Patent sails or spring sails fitted with shutters on both sides of the WHIP or SAIL BACK.

Double-Framed Sail
A sail framed on the two sides of the WHIP.

An extremely durable method of weather-boarding a post or smock mill.

Double-Sided Sails
Patent sails or spring sails fitted with shutters on both sides of the WHIP or SAIL .

(1) The radius of the DRAFT CIRCLE. (2) The position of the furrows on a stone.

Draft Circle
The imaginary circle around the eye of a MILLSTONE from which the FURROWS run tangentially. The draft circle is defined by the stone dresser before DRESSING, and determines the length of the furrows, which in turn affects the speed and quality of milling (along with TENTERING). Wooden templates can be used to mark the draft circle.

Draft Tube
A pipe attached to a turbine with the other end submerged in the tail race. Channelled and pressurised the water used by the turbine.

Drag Stick
A hazel stick fixed vertically to the horse so as to enter the EYE of the RUNNER STONE, contacting its inner surface. This prevents clogging by OATS. Also at the skirt to move MEAL.

Drainage Board
The administration body of a Dutch polder.

Drainage District
The administration area of a polder.

Drainage Mill
A windmill equipped for draining land with SCOOP WHEELS, ARCHIMEDEAN SCREW or PUMPS.

Drainage Mills In Series
Three or four drainage mills working together on the same polder.

Draw Board
A primitive type of sluice in the form of a gate-like board hinged at one side which by manipulation of the draw tree can be pushed across a channel diverting the water to the wheel.

Draw Tree
The lever attached to the draw board and passing through the mill wall, thus allowing water flow adjustment.

A tank of water situated above an incorporating mill and capable of being tipped by a mill explosion, thus extinguishing the flame.

To clean and prepare the working edge of a cutler's or engineer's grindstone.

Dress (flour)
To separate bran and coarse particles from MEAL to produce white or some intermediate grades of flour.

Dress (millstones)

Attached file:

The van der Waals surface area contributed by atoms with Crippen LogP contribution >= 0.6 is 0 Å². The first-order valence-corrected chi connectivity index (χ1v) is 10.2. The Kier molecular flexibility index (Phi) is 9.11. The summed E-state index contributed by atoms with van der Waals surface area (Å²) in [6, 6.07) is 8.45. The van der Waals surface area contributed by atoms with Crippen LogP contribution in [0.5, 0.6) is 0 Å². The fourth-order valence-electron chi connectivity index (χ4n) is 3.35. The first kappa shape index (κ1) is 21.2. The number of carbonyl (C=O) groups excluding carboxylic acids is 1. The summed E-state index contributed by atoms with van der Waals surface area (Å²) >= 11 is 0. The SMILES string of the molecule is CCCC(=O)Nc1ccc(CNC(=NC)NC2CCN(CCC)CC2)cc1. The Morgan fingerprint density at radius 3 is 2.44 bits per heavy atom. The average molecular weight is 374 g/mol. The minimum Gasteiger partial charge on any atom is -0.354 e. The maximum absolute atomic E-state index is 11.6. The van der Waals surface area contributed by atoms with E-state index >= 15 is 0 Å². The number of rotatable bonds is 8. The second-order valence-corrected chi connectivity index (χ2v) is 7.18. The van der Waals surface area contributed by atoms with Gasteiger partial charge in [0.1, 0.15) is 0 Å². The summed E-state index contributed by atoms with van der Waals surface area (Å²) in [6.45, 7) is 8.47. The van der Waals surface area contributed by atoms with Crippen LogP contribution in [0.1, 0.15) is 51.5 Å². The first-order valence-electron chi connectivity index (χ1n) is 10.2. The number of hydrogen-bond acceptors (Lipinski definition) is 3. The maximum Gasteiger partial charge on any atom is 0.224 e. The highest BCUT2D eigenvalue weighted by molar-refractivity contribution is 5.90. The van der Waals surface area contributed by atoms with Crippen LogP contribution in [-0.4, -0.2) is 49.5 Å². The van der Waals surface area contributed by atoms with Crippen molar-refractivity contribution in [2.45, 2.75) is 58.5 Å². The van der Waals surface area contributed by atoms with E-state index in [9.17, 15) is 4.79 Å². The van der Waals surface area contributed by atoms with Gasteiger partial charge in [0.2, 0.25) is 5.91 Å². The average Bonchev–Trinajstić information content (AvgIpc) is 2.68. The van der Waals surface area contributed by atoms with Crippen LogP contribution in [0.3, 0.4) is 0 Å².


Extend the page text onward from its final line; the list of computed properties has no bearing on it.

See DRESSING (millstones).

The FLOUR or other product which has passed through a SIEVE mesh.


Dresser Floor
The separate floor in a tower or smock mill housing the dresser and cleaning machine.

Dresser Gears
The essential parts of a dressing machine.

Dressing (flour)
See DRESS (flour).

Dressing (millstones)
nounThe pattern of LANDS and FURROWS on the grinding face of MILLSTONES. Also known as thedress. verb The process of preparing, restoring or sharpening the grinding faces of a MILLSTONE; carried out by a STONE DRESSER.

Dressing Mill
See Seed Mill.

(1) In stone dressing, the amount by which the furrows diverge from the line of radius. (2) see ANGLE OF WEATHER of sails. (3) In a BOAT MILL, when the mooring breaks.

See Furrowing.


A WHEEL, GEAR or SHAFT which is powered directly from another element called the DRIVER.

(1) A cast-iron bar fitted into the millstone spindle, connects the runner stone to the spindle. (2) A WHEEL, GEAR or SHAFT which provides the power to turn another WHEEL, GEAR or SHAFT.

Driving Side
The trailing side of a SAIL.

Driving Stocks
Water-powered HAMMERS employed for FULLING cloth.

A four-wheeled timber wagon.

Drop Line
A circle, of slightly smaller diameter than the PITCH-CIRCLE, scribed on to "blank" wooden teeth when cogging a wheel. From the intersections of this line with the centre lines of the teeth, the working profiles of the teeth may be struck, using dividers.

E Anglian name for a four wheeled timber waggon. See DROGUE.

The part of a SACK HOIST where the chain is wound. Also known as a barrel.

Dry Cylinder Machine
Where the PULP is poured onto the surface of the cylinder so that the water drains away through the cover on the cylinder.

Dry End
The term for the drying section of the paper-machine consisting of the drying cylinders, CALENDER, REEL, etc.

Dry Multure
Toll paid by those whose lands are under THIRLAGE of growing corn in exchange for the freedom to go to market with the rest of their corn (Scot.).

Dull To Dull
(USA term) The method of operating roller mills so that they are run with the longer face of the corrugated cutter edge on the faster roll meeting the shorter face of the edge of the slower rotating roller. Called BACK TO BACK milling in the UK.

(dusty middlings) small middlings from which all the bran has not yet been removed. (Passes through 8 or 9 silk.)

Dust Floor
The top floor of a TOWER or SMOCK mill beneath the cap which excludes dust & dirt from the mill. (May be replaced by a BIN FLOOR in some mills.)

Dust Middlings
See Dunst.

Dust Rooms
Sealed compartments for the collection of dust extracted during the milling of flour.

A mechanical contrivance, usually consisting of a revolving drum of wire mesh for opening out rags, esparto, etc. and getting rid of the dirt.

(1) Separating flour from middlings. (2) The removal of dust from blackpowder by gentle sieving.

Dusting Flour
Used for dusting the unbaked loaf to give a fine colour and texture to the outside of the loaf.

Dutch Blue
See Cullin Stone.

Dutch Blue Stone
See Cullin Stone.

Dutch Fan
Mechanical fan with revolving blades for winnowing grain.

Dutch Mill
early term for what we now call a SMOCK mill.

Dutch Stone
See Cullin Stone.

Dynamic Balance
See Running Balance.